thank that little stranger from the bottom of my heart!
A few meters from the police wagon, S. awaited
her tram as if nothing had happened, as if the police had made
a routine arrest of an illegal immigrant, an affair that couldn't
concern her in the least. Her father, on the contrary, practically
chased the wagon in which I sat chained, screaming and shouting
like a madman until we gained speed and were lost in traffic.
J.F. and S.F. I
will never forget you!
I spent two months in prison. This time
I had a little company. I got used to my new home and new friends
in a hurry. I got to know them all well, young men down on their
luck or victims of destiny. I remember three in particular;
Jimmy El Jaffari, Necdet
A. and Robert O.
one knew where Jimmy came from and he would tell no one.
He hadn't a shred of identification on him. He'd been at the
prison depot for nine months. The police would hold him for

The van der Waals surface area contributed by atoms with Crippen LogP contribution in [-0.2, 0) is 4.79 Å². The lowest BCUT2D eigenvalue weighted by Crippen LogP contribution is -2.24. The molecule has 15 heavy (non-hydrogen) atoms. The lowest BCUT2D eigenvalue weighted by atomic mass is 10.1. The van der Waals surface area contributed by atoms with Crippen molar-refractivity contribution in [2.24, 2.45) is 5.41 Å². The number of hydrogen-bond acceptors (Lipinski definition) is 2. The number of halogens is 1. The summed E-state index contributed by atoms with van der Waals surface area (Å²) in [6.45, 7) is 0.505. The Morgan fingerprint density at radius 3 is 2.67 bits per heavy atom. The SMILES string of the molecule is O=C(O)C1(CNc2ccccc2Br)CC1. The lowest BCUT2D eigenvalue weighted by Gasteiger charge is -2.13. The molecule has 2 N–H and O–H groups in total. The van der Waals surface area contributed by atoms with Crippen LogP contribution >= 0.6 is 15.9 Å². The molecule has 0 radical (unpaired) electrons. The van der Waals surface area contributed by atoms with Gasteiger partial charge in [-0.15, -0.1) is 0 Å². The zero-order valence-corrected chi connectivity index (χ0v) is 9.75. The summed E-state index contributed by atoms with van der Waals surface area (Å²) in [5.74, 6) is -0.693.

a regulation three months and then let him go. As soon as he
as caught in a police check, he was sent back for another three
month term. This was his third. Necdet A. was a Turk
who had been arrested in relation to activities in a far-left
Turkish group in Vienna. He was glad to be going home, a certainty
after this stay in jail. He wanted to give up political activism
and start a family back in Istanbul.
O. was a young student from equatorial Africa who was
in his third year at the University of Vienna.
For not having a valid 12-shilling ticket during a police
check in the Metro and, I suspect, for being very black
in color, he had been locked up for over two weeks when
I met him. My paintings obsessed me day and night during
this stretch in jail. Half of them I had confided
to the care of an illegal like myself who lived at a friend's
house, the other half was still in my car, wherever that
was! Robert was to
be released in a couple of days and he offered to find
all the paintings he could and keep them at his apartment
until I got out.